Local groups to participate include: Haitian Professionals of Philadelphia, Students Organized for Caribbean Awareness (Temple University), Lambda Theta Alpha Latin Sorority, Inc. (Drexel University), Caribbean American Student Association (University of Pennsylvania), and the African and Caribbean Business Council of Philadelphia.

With the purpose of creating a platform for youth of Caribbean descent to engage on topics related to the Caribbean and its Diaspora, the inaugural Caribbean Youth Summit will launch the dialogues with the fundamental question: Who are we?

The Summit will be structured as an interactive town hall style discussion featuring 4 panelists of diverse background and origin from the Caribbean. They are as follows:

(1) Marielle Barrow the scholar from Trinidad & Tobago. Barrow is a Fulbright Scholar, a Cultural Studies PhD candidate at George Mason University and a visiting scholar at Columbia University. In addition to academia, she is a practicing visual artist and social entrepreneur and serves as President for Caribbean in transit.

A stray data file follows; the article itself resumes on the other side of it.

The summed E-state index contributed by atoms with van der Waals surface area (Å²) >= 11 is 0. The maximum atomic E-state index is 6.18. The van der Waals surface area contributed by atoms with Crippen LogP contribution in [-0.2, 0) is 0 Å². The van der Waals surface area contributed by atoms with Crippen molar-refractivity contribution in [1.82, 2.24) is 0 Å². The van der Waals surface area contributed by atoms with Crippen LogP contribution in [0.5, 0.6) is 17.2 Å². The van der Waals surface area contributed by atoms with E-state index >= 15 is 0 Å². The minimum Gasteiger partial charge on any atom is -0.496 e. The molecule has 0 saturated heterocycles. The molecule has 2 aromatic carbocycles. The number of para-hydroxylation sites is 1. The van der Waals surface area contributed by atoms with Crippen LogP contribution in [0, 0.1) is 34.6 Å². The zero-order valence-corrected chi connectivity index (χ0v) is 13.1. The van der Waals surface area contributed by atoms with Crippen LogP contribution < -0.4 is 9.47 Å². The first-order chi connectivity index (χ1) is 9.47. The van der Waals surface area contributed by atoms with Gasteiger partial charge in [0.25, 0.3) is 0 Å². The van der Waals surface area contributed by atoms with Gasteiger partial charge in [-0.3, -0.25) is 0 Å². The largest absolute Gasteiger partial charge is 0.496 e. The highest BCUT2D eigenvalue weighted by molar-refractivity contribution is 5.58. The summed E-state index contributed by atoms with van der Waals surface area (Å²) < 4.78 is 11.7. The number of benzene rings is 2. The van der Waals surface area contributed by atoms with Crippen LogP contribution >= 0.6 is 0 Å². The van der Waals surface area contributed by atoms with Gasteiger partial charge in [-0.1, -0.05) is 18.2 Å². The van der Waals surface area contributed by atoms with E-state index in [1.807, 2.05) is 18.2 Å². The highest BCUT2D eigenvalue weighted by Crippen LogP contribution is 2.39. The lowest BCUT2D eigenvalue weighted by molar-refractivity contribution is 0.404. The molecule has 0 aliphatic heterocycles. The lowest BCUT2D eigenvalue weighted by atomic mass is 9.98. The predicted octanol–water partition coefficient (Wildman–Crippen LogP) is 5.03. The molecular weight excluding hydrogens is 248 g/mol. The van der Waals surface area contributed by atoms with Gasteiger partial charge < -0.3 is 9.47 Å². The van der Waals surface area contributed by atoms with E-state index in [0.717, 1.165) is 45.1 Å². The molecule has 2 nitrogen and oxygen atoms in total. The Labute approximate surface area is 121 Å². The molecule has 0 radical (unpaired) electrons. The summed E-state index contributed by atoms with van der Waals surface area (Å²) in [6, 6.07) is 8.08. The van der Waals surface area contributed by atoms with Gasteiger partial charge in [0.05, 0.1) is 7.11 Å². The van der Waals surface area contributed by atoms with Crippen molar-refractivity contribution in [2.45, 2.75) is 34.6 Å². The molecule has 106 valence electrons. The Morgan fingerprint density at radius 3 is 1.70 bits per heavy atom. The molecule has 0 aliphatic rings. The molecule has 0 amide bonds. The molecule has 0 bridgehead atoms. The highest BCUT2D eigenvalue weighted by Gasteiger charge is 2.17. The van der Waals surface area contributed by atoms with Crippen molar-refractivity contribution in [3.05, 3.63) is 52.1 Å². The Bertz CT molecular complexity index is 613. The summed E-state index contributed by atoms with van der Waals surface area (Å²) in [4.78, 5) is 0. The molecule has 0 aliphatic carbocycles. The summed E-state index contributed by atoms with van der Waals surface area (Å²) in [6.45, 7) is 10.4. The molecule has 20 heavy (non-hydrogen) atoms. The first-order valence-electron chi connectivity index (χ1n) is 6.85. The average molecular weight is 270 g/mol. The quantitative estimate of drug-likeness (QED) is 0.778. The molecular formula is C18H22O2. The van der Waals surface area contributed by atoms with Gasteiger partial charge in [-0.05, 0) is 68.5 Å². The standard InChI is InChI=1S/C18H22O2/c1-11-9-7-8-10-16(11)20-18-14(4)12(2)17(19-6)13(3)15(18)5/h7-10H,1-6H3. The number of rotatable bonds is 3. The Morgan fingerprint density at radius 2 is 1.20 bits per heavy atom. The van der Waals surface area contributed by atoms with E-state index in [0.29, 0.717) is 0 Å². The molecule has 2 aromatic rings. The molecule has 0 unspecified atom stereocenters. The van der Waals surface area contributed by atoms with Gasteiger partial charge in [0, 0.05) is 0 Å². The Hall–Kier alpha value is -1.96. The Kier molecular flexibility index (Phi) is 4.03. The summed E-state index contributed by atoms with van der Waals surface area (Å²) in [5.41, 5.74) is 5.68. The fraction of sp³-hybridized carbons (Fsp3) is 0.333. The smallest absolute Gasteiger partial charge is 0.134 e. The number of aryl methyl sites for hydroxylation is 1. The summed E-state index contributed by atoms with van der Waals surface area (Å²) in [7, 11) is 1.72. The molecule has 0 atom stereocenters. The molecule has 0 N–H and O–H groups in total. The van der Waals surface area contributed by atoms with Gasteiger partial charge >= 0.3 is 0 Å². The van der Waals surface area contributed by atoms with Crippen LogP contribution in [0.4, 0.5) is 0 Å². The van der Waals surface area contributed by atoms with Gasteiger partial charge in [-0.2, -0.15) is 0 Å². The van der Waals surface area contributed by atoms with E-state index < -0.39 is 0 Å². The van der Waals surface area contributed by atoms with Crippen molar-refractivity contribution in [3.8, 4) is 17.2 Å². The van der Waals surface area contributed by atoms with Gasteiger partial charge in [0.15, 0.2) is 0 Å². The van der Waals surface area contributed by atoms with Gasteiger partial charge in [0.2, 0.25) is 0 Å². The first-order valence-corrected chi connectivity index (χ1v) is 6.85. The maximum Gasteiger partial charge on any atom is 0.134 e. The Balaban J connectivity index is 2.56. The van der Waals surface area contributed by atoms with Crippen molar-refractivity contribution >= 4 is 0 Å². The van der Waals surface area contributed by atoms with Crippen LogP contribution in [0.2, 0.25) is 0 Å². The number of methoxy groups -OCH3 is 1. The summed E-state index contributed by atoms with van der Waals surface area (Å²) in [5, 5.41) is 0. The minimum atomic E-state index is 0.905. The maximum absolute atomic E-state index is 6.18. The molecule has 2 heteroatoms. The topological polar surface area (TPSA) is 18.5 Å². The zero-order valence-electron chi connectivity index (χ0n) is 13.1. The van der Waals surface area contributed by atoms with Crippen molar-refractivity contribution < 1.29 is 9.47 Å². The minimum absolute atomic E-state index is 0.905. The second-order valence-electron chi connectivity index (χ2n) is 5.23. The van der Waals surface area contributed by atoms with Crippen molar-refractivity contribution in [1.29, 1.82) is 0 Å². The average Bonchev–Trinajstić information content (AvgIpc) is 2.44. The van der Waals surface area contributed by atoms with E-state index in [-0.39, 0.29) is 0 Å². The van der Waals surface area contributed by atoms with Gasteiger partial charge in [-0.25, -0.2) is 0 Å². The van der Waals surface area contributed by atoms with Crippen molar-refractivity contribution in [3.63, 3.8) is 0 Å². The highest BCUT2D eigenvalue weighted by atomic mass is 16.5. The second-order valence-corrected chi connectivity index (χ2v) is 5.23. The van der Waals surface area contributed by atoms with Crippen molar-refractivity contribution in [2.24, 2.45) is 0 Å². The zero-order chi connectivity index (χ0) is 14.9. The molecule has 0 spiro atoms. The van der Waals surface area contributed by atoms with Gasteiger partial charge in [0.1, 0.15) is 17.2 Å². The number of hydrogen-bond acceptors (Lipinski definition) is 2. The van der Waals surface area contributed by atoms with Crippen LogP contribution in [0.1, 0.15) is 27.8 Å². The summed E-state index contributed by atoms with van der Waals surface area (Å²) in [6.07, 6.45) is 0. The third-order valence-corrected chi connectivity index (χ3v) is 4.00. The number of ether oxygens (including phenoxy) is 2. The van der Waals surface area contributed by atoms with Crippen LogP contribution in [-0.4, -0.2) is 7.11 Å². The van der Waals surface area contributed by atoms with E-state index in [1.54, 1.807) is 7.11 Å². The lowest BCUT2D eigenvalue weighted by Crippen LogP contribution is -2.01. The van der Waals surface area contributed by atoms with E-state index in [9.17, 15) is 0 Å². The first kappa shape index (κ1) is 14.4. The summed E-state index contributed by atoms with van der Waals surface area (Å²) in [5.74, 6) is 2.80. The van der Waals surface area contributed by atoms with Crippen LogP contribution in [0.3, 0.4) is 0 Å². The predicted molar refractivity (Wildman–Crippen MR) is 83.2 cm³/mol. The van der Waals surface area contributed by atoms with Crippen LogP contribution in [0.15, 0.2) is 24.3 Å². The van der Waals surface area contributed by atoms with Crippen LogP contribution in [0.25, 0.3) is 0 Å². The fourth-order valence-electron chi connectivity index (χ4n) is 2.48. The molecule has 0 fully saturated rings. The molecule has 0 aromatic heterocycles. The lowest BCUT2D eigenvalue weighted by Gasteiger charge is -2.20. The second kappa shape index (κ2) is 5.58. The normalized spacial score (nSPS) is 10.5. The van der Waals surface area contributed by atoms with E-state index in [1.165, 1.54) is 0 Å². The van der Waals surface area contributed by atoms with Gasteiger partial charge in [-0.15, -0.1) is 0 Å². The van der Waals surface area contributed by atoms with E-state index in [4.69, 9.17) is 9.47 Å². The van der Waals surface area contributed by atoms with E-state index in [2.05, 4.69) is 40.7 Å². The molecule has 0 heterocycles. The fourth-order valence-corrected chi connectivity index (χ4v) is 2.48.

2) Genymphas Higgs, the student leader from Bahamas. Higgs, a PhD candidate at Drexel University, focuses his research on improving the performance of orthopedic implants. His past achievements include: presenting for organizations such as the American Society for Testing and Materials, the American Association of Orthopedic Surgeons, and the World Congress on Biomaterials. While attending Drexel University for undergraduate studies, Higgs was involved with Drexel’s West Indian Student Establishment (WISE). He credits this organization for expanding his leadership and networking skills, and allowing him to help advance the various causes of West Indian culture on campus and in the community.
3)Florcy Morisset, the Entrepreneur from Haiti. Morisset is an executive, advocate, and community organizer — working at the intersection of culture and business. In 2007, her Vivant Art Collection debuted on Gallery Row. In 2011, Vivant Consulting was established allowing Morisset to work with academic institutions and art organizations, creating exhibitions and cultural programs which focus on uniting diversity.